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We next went to village 15, where with the help of a megaphone, one of the community leaders alerted parents and children to our presence. The group comprised many children with disabilities, from hearing and sight loss, to speech and mobility issues. My colleagues are so concerned about the number of children with disabilities who are not receiving education or healthcare, we have developed a new enrolment form for 2020, which includes the Washington Group of Questions. By posing these questions to parents, it is hoped we can develop a database to share with health professionals so that children can receive the aids they need to enable access to education.

While I was with the parents and children, I decided to do share a story and used a rainbow string to help in the telling. String games are international and parents within the group were able to make the complicated figures that I struggle to produce.

The following day, Zachary and I visited village 11 where the temporary structure requires tarpaulin walls as well as a floor. Until the centre is ready, the four to six-year-olds meet in a church building while the three-year-olds play and learn under the shelter of a tree. The staff at the centre are keen to get back to work. I was so impressed with their team work, their ability to galvanise parental support and their commitment to the children in their care. Such a fantastic group of caregivers from both host and refugee communities, that I had to take a photo.

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I’m now approaching my first weekend in Yumbe. My colleagues are with their families in Arua and Kampala so I am alone. But I have activities to plan and writing to do, so I won’t mind too much.

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Packing for Uganda

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I will be leaving in December to spend four months in Uganda as an international volunteer with VSO. With advice from VSO Uganda I drew up a packing list and undertook a trial pack at the weekend. Some items had to be abandoned because my bags were overweight. Out went a supply of my favourite shampoo and shower gel, abandoned where a number of books I had hoped to read, and I slimmed down the learning resources I planned to take. I’m nearly there but my list of last-minute necessities is growing! Before I leave, I will attend a skills for working in development course and I’m currently undertaking lots of online learning. Although my fictional writing is on the back burner, I plan to use my experiences in Uganda to develop fresh writing. And blogging, of course! So here goes with a little information about Uganda and my placement.

Background

Since independence on 9 October 1962, Uganda has gone from a period of brutal dictatorship in the 1970s to political stability in the 1990s. While more than half the population (56.4%) lived below the poverty line in 1992/1993, this dropped significantly to 19.7% by 2012/2013. Uganda, the Pearl of Africa, has not experienced fighting since 2006 and now focuses support on districts in the north to improve infrastructure, growth and development in an area that was particularly affected by conflict.

North Uganda

Between 1986 and 2006 thousands of children were kidnapped from villages and forced to join the Lord’s Resistance Army (LRA) as child soldiers. Those children are now grown up and living with the legacy of extreme violence experienced in childhood. In addition, north Uganda has become a home to refugees fleeing the civil war in South Sudan.

South Sudan

South Sudan gained independence from Sudan in July 2011 as the outcome of a 2005 peace deal that ended Africa’s longest-running civil war. However, conflict in South Sudan erupted again in 2013 causing many people to flee their homes and seek refuge in neighbouring countries. There are one million refugees from South Sudan living in Uganda.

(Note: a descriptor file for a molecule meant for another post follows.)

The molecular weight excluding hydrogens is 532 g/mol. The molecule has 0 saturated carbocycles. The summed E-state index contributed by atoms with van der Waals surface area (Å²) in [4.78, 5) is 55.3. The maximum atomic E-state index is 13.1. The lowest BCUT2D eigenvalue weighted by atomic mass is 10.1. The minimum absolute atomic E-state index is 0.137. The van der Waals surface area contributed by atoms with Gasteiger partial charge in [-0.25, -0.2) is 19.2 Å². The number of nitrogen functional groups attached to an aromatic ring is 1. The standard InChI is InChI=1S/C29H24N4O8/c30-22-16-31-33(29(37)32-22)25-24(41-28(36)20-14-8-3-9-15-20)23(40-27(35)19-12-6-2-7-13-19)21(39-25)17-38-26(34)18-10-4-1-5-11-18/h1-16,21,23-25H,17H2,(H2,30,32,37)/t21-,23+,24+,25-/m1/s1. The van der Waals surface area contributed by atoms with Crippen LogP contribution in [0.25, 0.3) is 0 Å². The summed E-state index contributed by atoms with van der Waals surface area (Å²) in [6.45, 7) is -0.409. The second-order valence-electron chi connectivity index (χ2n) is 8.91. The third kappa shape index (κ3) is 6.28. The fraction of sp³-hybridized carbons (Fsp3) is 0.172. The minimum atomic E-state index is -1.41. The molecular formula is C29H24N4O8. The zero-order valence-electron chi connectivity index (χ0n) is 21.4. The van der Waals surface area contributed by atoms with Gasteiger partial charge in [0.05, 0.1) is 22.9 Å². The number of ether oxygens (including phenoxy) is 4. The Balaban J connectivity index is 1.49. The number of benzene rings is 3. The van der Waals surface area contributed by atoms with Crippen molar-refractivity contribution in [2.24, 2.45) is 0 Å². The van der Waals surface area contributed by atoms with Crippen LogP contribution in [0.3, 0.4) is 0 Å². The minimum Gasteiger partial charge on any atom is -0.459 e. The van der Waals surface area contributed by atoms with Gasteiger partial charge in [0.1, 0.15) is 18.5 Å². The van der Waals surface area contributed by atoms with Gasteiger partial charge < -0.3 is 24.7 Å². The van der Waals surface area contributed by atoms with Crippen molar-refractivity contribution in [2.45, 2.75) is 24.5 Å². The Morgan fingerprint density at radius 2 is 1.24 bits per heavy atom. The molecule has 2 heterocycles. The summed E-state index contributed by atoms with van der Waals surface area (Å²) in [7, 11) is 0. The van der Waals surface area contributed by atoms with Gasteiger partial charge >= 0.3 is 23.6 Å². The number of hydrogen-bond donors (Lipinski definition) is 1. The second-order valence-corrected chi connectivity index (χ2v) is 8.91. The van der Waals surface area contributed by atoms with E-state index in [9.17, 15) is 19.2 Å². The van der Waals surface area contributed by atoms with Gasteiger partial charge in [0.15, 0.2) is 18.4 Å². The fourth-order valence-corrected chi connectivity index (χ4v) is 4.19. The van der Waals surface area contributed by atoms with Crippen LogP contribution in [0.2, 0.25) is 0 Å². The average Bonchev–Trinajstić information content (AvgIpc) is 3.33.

Bidibidi Refugee Settlement

The once small village of Bidibidi became a refugee settlement in August 2016. It covers 250 km2 stretching across the eastern half of the district of Yumbe where a quarter of a million refugees live. Uganda has a progressive policy towards refugees and in Bidibidi new arrivals are given land to build a house and a garden to grow vegetables. They can also work and access services. While Ugandans provide a warm welcome to refugees, when resources are in short supply, tensions can arise.

VSO in Bidibidi

In my role as an international volunteer, I will work with host and refugee communities to aid recruitment of children to Early Childhood Care and Education. Where young children are able to develop early learning skills, it puts them in a better position to complete their education. My work will focus on under-represented groups including girls and children with disabilities. Through participatory approaches, my role aims to support the protection and psychosocial needs of children and families.

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Three things …

The clocks have gone back, it’s a misty moisty morning in Dorset, but there’s lots for me to look forward to. Here are my latest bits of news:

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Thanks to your support, The String Games is a finalist in fiction category of The People’s Book Prize 2019. There will be a further vote March–April 2020 to decide the winner and a black tie do in London for all the finalists on 15 April 2020. Great stuff!

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In December 2019, I’m going to Uganda with VSO for four months as a volunteer at the Bidibidi Refugee Settlement. The placement draws upon my experience of working with refugee families in London and the skills I developed to support parental involvement in children’s learning. I’ll be assigned to an early childhood care and education centre in order to aid recruitment to early education for girls and children with disabilities. You can read more about Bidibidi in this article from National Geographic. I’m looking forward to living, learning and contributing in Uganda.

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In May 2020, I’ll be in Sweden at the Stockholm Writers Festival. Last year I enjoyed this wonderfully inspiring event as a participant – next year I return as a faculty member. If you’re interested in attending an innovative writing festival in a fascinating city, you can’t do better than this. Booking opens (with a 15% early bird discount) today, 1 November 2019.